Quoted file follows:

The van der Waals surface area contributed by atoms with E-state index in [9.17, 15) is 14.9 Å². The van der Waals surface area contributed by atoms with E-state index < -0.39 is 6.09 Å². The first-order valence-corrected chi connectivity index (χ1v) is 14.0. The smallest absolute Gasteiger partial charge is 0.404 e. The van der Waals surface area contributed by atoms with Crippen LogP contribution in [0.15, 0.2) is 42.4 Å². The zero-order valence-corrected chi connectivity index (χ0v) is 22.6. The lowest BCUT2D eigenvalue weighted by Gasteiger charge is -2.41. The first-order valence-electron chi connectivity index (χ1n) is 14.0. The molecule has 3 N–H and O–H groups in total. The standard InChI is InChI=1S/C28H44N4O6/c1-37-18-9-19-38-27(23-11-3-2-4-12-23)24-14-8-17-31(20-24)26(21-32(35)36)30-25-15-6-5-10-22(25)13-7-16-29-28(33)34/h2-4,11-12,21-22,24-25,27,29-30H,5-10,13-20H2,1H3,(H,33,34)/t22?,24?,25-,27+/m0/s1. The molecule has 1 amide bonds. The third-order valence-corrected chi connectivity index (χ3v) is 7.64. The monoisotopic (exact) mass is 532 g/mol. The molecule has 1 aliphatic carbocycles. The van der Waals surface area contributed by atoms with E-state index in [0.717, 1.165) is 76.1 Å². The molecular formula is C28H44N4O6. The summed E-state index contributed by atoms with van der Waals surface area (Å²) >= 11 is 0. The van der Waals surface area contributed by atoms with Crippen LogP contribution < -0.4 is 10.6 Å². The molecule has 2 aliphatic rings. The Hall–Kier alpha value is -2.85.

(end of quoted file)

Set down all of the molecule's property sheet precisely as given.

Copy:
The van der Waals surface area contributed by atoms with E-state index in [9.17, 15) is 14.9 Å². The van der Waals surface area contributed by atoms with E-state index < -0.39 is 6.09 Å². The first-order valence-corrected chi connectivity index (χ1v) is 14.0. The smallest absolute Gasteiger partial charge is 0.404 e. The van der Waals surface area contributed by atoms with Crippen LogP contribution in [0.15, 0.2) is 42.4 Å². The zero-order valence-corrected chi connectivity index (χ0v) is 22.6. The lowest BCUT2D eigenvalue weighted by Gasteiger charge is -2.41. The first-order valence-electron chi connectivity index (χ1n) is 14.0. The molecule has 3 N–H and O–H groups in total. The standard InChI is InChI=1S/C28H44N4O6/c1-37-18-9-19-38-27(23-11-3-2-4-12-23)24-14-8-17-31(20-24)26(21-32(35)36)30-25-15-6-5-10-22(25)13-7-16-29-28(33)34/h2-4,11-12,21-22,24-25,27,29-30H,5-10,13-20H2,1H3,(H,33,34)/t22?,24?,25-,27+/m0/s1. The molecule has 1 amide bonds. The third-order valence-corrected chi connectivity index (χ3v) is 7.64. The monoisotopic (exact) mass is 532 g/mol. The molecule has 1 aliphatic carbocycles. The van der Waals surface area contributed by atoms with E-state index in [0.717, 1.165) is 76.1 Å². The molecular formula is C28H44N4O6. The summed E-state index contributed by atoms with van der Waals surface area (Å²) >= 11 is 0. The van der Waals surface area contributed by atoms with Crippen LogP contribution < -0.4 is 10.6 Å². The molecule has 2 aliphatic rings. The Hall–Kier alpha value is -2.85.